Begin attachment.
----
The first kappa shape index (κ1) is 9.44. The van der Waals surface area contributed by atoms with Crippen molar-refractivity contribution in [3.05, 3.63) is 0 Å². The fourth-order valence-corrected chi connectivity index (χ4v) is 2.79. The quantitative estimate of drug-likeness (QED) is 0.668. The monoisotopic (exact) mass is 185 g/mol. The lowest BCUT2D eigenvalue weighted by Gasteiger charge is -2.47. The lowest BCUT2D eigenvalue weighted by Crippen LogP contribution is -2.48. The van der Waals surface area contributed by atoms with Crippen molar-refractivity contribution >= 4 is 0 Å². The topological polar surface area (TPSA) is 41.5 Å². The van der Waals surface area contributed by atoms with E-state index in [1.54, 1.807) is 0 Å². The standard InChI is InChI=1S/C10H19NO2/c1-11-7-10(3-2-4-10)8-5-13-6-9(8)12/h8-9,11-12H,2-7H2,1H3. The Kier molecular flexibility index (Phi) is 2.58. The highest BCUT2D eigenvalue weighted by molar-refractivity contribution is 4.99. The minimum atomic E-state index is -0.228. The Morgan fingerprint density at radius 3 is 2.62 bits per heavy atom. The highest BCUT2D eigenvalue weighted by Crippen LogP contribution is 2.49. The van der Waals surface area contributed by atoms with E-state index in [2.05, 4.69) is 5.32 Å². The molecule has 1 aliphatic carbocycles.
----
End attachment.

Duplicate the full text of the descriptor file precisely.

The first kappa shape index (κ1) is 9.44. The van der Waals surface area contributed by atoms with Crippen molar-refractivity contribution in [3.05, 3.63) is 0 Å². The fourth-order valence-corrected chi connectivity index (χ4v) is 2.79. The quantitative estimate of drug-likeness (QED) is 0.668. The monoisotopic (exact) mass is 185 g/mol. The lowest BCUT2D eigenvalue weighted by Gasteiger charge is -2.47. The lowest BCUT2D eigenvalue weighted by Crippen LogP contribution is -2.48. The van der Waals surface area contributed by atoms with Crippen molar-refractivity contribution >= 4 is 0 Å². The topological polar surface area (TPSA) is 41.5 Å². The van der Waals surface area contributed by atoms with E-state index in [1.54, 1.807) is 0 Å². The standard InChI is InChI=1S/C10H19NO2/c1-11-7-10(3-2-4-10)8-5-13-6-9(8)12/h8-9,11-12H,2-7H2,1H3. The Kier molecular flexibility index (Phi) is 2.58. The highest BCUT2D eigenvalue weighted by molar-refractivity contribution is 4.99. The minimum atomic E-state index is -0.228. The Morgan fingerprint density at radius 3 is 2.62 bits per heavy atom. The highest BCUT2D eigenvalue weighted by Crippen LogP contribution is 2.49. The van der Waals surface area contributed by atoms with E-state index in [2.05, 4.69) is 5.32 Å². The molecule has 1 aliphatic carbocycles.